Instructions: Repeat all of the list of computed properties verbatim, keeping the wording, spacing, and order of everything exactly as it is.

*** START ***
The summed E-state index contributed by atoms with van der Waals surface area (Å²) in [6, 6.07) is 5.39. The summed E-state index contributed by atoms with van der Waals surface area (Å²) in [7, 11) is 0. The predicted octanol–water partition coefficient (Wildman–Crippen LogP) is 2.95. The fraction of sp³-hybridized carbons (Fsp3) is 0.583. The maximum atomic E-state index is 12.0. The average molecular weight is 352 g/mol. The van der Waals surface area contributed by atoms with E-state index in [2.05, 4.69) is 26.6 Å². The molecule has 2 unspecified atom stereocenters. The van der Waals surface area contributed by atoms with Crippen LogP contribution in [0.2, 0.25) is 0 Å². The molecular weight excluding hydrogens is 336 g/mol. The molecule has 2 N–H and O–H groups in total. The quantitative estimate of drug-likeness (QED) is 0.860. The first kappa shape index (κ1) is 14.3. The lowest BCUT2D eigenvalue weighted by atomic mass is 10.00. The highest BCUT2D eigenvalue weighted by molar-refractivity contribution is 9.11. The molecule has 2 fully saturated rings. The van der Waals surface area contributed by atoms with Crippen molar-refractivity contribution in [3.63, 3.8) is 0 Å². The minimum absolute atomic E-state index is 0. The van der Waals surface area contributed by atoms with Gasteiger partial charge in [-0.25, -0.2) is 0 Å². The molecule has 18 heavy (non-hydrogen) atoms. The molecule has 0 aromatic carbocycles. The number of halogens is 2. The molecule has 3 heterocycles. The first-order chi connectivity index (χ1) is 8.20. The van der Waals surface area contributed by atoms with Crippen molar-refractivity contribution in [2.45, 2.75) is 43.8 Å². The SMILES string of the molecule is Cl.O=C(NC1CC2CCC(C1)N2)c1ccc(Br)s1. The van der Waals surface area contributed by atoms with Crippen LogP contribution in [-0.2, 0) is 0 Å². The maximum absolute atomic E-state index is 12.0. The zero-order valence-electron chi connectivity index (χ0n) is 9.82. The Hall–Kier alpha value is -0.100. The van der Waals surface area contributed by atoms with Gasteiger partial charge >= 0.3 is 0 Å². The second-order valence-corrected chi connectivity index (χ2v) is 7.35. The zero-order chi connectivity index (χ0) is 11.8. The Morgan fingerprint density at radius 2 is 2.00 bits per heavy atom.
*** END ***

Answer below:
The summed E-state index contributed by atoms with van der Waals surface area (Å²) in [6, 6.07) is 5.39. The summed E-state index contributed by atoms with van der Waals surface area (Å²) in [7, 11) is 0. The predicted octanol–water partition coefficient (Wildman–Crippen LogP) is 2.95. The fraction of sp³-hybridized carbons (Fsp3) is 0.583. The maximum atomic E-state index is 12.0. The average molecular weight is 352 g/mol. The van der Waals surface area contributed by atoms with E-state index in [2.05, 4.69) is 26.6 Å². The molecule has 2 unspecified atom stereocenters. The van der Waals surface area contributed by atoms with Crippen LogP contribution in [0.2, 0.25) is 0 Å². The molecular weight excluding hydrogens is 336 g/mol. The molecule has 2 N–H and O–H groups in total. The quantitative estimate of drug-likeness (QED) is 0.860. The first kappa shape index (κ1) is 14.3. The lowest BCUT2D eigenvalue weighted by atomic mass is 10.00. The highest BCUT2D eigenvalue weighted by molar-refractivity contribution is 9.11. The molecule has 2 fully saturated rings. The van der Waals surface area contributed by atoms with Crippen molar-refractivity contribution in [3.63, 3.8) is 0 Å². The minimum absolute atomic E-state index is 0. The van der Waals surface area contributed by atoms with Gasteiger partial charge in [-0.25, -0.2) is 0 Å². The molecule has 18 heavy (non-hydrogen) atoms. The molecule has 0 aromatic carbocycles. The number of halogens is 2. The molecule has 3 heterocycles. The first-order chi connectivity index (χ1) is 8.20. The van der Waals surface area contributed by atoms with Crippen molar-refractivity contribution in [2.45, 2.75) is 43.8 Å². The SMILES string of the molecule is Cl.O=C(NC1CC2CCC(C1)N2)c1ccc(Br)s1. The van der Waals surface area contributed by atoms with Crippen LogP contribution in [-0.2, 0) is 0 Å². The maximum absolute atomic E-state index is 12.0. The zero-order valence-electron chi connectivity index (χ0n) is 9.82. The Hall–Kier alpha value is -0.100. The van der Waals surface area contributed by atoms with Gasteiger partial charge >= 0.3 is 0 Å². The second-order valence-corrected chi connectivity index (χ2v) is 7.35. The zero-order chi connectivity index (χ0) is 11.8. The Morgan fingerprint density at radius 2 is 2.00 bits per heavy atom.